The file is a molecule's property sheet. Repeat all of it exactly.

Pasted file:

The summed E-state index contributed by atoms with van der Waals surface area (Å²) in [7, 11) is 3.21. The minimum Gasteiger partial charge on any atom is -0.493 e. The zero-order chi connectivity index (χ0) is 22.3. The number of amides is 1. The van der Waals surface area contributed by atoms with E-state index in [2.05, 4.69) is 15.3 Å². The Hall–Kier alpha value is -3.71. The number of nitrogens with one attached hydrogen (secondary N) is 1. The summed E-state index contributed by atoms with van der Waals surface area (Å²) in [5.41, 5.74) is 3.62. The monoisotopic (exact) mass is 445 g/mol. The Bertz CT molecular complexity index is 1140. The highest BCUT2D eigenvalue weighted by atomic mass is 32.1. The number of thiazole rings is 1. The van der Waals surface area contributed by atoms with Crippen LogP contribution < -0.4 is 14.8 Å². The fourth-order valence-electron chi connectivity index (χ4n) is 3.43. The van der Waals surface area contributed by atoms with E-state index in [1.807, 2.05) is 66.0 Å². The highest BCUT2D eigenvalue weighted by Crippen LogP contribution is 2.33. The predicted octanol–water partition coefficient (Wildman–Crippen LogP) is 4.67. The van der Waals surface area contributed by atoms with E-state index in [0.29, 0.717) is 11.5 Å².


The summed E-state index contributed by atoms with van der Waals surface area (Å²) in [7, 11) is 3.21. The minimum Gasteiger partial charge on any atom is -0.493 e. The zero-order chi connectivity index (χ0) is 22.3. The number of amides is 1. The van der Waals surface area contributed by atoms with E-state index in [2.05, 4.69) is 15.3 Å². The Hall–Kier alpha value is -3.71. The number of nitrogens with one attached hydrogen (secondary N) is 1. The summed E-state index contributed by atoms with van der Waals surface area (Å²) in [5.41, 5.74) is 3.62. The monoisotopic (exact) mass is 445 g/mol. The Bertz CT molecular complexity index is 1140. The highest BCUT2D eigenvalue weighted by atomic mass is 32.1. The number of thiazole rings is 1. The van der Waals surface area contributed by atoms with Crippen LogP contribution < -0.4 is 14.8 Å². The fourth-order valence-electron chi connectivity index (χ4n) is 3.43. The van der Waals surface area contributed by atoms with E-state index in [1.807, 2.05) is 66.0 Å². The highest BCUT2D eigenvalue weighted by Crippen LogP contribution is 2.33. The predicted octanol–water partition coefficient (Wildman–Crippen LogP) is 4.67. The van der Waals surface area contributed by atoms with E-state index in [0.29, 0.717) is 11.5 Å².